From the great historic department stores to the high-fashion boutiques of Bond Street, many visitors to London have a specific retailer or area in mind when they go shopping. Topshop is often high on the list. It has become a British style institution, with outlets across the country, but the megastore at Oxford Circus is the hub.
Women of all ages shop here, from teenagers to those in their 60s. Topshop offers innovative high fashion alongside affordable staples, and its style credentials are boosted by collaborations with the likes of Kate Moss, Christopher Kane, Erdem and Celia Birtwell. Choosing an outfit at Topshop has become just as fashionable as picking out pieces from Harvey Nichols.
Now there’s a new name swinging through the doors. Geoffrey Finch is already well-known in London fashion circles as creative director and co-founder of the cult clothing label Antipodium. Now the Australian’s cool design aesthetic will reach a new audience as he takes on the role of creative design consultant at Topshop, working under Vogue’s former fashion director Kate Phelan and the label’s own head of design.
‘It was an opportunity I couldn’t pass up,’ says Finch, who will blend his own brand of low-key, cool-girl chic into Topshop’s up-to-the-minute trend pieces. It’s a happy marriage, he says: ‘There’s a certain nonchalance that comes from growing up in Australia that is also very Topshop. What’s not to love about a sense of ease and fun? I’m fascinated by the art of retail and I’m a pop culture obsessive. Topshop is a beacon of both and I was utterly delighted when they approached me.’
Finch began his career in fashion at Antipodium, the cult Soho store and exhibition space, and went on to launch its debut clothing line in 2006. Not bad for someone with no formal training. The label, known for witty prints, humorous detailing and a sense of downtown ease, has since been sported by celebrities including Beth Ditto.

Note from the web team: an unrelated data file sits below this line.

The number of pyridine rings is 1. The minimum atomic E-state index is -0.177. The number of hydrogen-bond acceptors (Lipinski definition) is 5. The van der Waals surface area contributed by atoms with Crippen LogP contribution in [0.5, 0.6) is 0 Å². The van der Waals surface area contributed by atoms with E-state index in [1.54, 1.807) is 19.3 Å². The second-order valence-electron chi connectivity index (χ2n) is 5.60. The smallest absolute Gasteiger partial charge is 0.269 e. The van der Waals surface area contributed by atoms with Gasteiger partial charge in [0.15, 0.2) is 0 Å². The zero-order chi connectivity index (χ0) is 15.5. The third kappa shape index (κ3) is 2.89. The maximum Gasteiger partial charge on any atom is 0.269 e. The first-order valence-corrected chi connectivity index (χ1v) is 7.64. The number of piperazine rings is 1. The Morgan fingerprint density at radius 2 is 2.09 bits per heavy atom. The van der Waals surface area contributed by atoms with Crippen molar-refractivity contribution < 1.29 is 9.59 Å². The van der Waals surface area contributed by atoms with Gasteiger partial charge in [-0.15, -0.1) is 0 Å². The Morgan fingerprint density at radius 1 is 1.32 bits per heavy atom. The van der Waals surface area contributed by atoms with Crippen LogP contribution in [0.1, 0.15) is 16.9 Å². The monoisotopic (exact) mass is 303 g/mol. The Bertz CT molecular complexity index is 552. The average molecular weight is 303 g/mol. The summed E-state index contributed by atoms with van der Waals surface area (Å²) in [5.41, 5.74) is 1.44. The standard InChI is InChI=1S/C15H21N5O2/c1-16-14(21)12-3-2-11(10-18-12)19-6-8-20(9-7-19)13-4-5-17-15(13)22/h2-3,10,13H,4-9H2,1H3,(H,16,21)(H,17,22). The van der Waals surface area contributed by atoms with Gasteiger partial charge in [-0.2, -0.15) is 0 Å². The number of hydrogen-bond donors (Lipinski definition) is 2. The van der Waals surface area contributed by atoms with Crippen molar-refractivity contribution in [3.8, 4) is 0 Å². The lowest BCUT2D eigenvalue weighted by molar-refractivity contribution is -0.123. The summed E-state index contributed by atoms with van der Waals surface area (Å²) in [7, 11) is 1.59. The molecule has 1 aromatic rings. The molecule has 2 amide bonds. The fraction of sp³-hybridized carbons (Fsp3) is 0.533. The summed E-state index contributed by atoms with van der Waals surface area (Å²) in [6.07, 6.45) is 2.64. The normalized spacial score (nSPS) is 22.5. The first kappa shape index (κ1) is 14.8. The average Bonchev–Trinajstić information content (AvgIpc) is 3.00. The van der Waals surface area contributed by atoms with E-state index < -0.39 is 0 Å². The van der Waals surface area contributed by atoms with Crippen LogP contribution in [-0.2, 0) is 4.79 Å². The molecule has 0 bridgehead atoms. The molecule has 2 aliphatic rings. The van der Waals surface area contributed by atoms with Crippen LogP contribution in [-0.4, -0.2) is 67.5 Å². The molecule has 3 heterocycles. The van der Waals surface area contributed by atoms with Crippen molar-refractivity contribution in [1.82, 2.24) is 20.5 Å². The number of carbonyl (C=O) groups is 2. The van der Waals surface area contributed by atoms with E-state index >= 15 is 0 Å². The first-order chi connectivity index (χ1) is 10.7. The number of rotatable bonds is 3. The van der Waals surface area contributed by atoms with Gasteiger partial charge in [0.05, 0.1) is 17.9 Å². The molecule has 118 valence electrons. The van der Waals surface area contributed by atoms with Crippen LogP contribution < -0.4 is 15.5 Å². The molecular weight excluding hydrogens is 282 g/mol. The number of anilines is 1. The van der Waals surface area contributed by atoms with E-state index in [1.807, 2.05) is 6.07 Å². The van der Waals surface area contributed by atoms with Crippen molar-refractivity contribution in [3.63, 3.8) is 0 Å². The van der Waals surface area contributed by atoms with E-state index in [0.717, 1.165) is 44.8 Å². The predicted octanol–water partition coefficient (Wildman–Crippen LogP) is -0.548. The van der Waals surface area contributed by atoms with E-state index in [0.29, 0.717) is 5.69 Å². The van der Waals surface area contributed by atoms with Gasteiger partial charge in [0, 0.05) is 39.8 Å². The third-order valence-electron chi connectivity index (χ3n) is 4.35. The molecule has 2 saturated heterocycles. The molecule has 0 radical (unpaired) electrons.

Finch is continually inspired by London street style – good news since he will now be spending the bulk of his working hours perched high above Oxford Circus in the heart of the city. ‘The wonderful energy on London’s streets has kept me in the city for more than 10 years,’ he says. ‘Anything that can punch above a long, grey British winter is indeed a force to be reckoned with.’
He lists Pixie Geldof as one of his style heroes, alongside his impeccably stylish friends in the industry. When he needs downtime or a clear head for design inspiration, Finch heads for a ‘bracing march’ in the beautiful natural environment of Hampstead Heath in north London.
Join the Circus
Such is the standing of Topshop’s Oxford Circus flagship store that Finch believes many people will, like him, remember the first time they shopped here. ‘When I first visited London I was 17 and I made my first trip to Topshop. I’d never seen anything like it. After my first day as creative design consultant of Topshop, I went for a spin around the same store and felt incredibly proud to be part of such an institution.’
Finch believes that the influence of British high street stores on the fashion industry as a whole sets a benchmark. After all, as he points out, brands such as Topshop do a great deal to support British design talent. ‘The UK high street is integral to British fashion,’ he says. ‘I love that Topshop has been such a driving force in its evolution – not just in providing access to customers, but also with initiatives like Newgen, which champions new talent.’
The broad range of Topshop’s customers, from style-fanatic teens to well-heeled grandmas, is something that appeals to Finch. ‘I love the breadth of our demographic,’ he says. ‘It’s about mindset rather than age, and with both Antipodium and Topshop, there’s an emphasis on clothes that underline personal style.’ He references the particularly British knack for embracing a range of disparate influences in a single outfit – a Topshop dress with a vintage coat, heritage bag and designer shoes, for example.
Finch describes Topshop’s team as ‘design warriors’. With creatives like him on board, we can assume the UK high street will be leading the charge for a long time to come.